• Vehicles driven on UK islands without a suitable connecting bridge/tunnel/etc to mainland UK
    • Vehicles manufactured or registered prior to 1st January 1960

    Getting an MOT retest

    You can book an MOT retest for a fee smaller than that of the initial test fee, provided you book it within 21 days of the initial test. Otherwise, you will be charged the full test amount again.

    However, if you bring your vehicle back to the same testing station before the end of the next working day for a partial retest, or if you leave the vehicle at the testing station for repair within 10 working days, no additional fee will be charged.

    If the vehicle is removed from the testing station for repair and brought back for a partial retest within 10 working days, you will only need to pay a partial retest fee.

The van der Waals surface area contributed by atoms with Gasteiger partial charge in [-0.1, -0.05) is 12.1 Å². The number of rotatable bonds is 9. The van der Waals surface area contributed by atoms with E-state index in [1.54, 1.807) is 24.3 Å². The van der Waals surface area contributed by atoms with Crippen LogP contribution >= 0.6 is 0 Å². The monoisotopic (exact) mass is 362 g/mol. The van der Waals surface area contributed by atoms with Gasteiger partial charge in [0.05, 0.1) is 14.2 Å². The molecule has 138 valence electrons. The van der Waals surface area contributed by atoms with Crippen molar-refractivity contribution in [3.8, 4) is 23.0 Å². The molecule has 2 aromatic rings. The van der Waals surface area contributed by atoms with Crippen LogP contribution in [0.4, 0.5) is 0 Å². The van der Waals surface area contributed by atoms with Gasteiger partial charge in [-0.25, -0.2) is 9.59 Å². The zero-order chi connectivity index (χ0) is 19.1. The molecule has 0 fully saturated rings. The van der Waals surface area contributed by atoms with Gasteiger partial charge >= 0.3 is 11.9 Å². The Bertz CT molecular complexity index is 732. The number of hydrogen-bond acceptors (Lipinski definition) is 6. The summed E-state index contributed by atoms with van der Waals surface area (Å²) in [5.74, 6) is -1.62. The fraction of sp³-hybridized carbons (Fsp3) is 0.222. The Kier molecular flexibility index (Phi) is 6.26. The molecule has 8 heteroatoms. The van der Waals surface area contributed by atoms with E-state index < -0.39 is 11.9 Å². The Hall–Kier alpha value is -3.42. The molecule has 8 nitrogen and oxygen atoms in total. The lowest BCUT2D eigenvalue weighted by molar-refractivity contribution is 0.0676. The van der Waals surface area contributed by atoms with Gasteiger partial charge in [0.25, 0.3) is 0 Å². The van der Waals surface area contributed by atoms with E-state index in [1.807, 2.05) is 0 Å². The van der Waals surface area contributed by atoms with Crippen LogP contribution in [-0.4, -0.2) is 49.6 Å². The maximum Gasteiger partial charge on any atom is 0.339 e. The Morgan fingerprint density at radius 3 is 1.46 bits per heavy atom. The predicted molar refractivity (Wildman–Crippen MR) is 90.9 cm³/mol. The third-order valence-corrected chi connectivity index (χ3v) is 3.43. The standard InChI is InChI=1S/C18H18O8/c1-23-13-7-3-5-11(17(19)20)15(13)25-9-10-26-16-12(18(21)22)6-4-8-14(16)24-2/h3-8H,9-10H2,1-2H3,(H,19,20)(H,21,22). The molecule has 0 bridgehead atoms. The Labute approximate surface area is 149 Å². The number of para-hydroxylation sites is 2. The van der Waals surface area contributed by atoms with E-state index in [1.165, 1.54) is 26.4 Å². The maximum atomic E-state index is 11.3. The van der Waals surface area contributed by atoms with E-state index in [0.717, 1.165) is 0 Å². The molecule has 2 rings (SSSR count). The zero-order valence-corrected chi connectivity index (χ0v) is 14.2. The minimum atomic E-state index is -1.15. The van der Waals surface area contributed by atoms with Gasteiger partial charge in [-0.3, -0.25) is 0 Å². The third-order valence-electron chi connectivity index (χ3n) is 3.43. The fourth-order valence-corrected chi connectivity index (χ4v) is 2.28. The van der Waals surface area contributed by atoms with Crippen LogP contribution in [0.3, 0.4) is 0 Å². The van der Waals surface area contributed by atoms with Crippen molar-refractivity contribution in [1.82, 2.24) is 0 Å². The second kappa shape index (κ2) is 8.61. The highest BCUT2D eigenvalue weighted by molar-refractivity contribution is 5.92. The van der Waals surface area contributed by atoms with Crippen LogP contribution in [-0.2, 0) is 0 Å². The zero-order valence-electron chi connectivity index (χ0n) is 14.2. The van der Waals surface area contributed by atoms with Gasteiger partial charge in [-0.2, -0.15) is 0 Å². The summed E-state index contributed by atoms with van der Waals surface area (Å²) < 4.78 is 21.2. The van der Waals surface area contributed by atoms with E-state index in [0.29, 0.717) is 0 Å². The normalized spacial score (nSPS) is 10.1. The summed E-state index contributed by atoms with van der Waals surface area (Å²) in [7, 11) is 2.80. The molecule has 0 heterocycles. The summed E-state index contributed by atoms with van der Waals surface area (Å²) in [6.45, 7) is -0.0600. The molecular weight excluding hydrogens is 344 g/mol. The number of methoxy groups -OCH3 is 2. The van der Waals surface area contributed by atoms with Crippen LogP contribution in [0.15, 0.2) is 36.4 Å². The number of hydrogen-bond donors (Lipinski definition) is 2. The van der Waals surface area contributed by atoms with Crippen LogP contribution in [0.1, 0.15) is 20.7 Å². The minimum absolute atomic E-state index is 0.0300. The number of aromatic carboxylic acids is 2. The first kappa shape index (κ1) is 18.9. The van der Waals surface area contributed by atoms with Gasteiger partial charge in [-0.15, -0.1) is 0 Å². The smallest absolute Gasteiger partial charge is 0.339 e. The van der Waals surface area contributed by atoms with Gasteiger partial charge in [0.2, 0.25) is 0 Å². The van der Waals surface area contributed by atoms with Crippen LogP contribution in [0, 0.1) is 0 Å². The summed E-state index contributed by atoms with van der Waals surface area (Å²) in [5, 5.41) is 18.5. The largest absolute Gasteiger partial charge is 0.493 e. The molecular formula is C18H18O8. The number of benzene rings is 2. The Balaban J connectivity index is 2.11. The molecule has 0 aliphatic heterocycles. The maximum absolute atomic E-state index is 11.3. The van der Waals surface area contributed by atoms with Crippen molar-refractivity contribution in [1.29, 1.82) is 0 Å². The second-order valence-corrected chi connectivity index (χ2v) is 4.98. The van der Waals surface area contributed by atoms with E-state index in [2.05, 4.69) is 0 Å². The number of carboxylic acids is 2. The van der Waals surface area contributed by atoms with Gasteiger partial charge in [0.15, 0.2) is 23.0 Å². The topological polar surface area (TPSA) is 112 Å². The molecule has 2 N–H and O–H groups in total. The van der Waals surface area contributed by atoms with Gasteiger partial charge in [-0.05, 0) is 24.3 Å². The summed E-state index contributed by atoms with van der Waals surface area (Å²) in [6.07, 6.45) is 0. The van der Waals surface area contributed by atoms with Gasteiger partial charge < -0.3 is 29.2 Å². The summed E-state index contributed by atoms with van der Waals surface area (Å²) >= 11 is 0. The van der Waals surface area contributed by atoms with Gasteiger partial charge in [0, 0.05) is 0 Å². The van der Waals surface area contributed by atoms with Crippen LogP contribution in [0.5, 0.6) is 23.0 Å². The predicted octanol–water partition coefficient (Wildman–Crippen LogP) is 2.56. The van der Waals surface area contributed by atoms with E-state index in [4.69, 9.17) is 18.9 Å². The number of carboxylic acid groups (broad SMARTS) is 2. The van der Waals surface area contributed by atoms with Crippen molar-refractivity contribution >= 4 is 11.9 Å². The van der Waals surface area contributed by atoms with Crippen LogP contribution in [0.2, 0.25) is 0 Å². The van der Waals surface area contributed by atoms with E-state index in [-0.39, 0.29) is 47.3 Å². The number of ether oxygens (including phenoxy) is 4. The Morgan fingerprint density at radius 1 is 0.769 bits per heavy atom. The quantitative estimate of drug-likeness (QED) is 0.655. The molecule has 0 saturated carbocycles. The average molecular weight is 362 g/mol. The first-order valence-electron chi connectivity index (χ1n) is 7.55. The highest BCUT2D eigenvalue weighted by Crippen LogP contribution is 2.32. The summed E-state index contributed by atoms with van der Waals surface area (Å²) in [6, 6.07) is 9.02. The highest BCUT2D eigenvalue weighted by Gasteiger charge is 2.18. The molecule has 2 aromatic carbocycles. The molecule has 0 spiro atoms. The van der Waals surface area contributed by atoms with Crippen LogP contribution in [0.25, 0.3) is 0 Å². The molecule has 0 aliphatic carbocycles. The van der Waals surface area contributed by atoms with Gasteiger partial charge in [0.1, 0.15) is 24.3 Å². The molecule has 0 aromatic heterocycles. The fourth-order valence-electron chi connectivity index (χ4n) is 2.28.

You should note that only one partial retest can be obtained for each full test.

    How to appeal an MOT result

    If your vehicle fails the MOT test and you believe that the result was incorrect or unfair, you can lodge an appeal to get the result overturned. The steps involved in this process are as follows:

    1. Obtain a VS17 form from the testing station where the test was carried out, or download it from the UK Government website .
    2. Complete the form and send it to your local Driver & Vehicle Standards Agency (DVSA) office within 14 days. You must also send your full test fee when lodging the appeal.
    3. The DVSA will offer you an appointment within 5 working days to get the vehicle rechecked. If it is successful and the result is overturned, the fee (or part thereof) will be returned to you.

    Got an MOT coming up? Drop your car into Woodstock Motors today!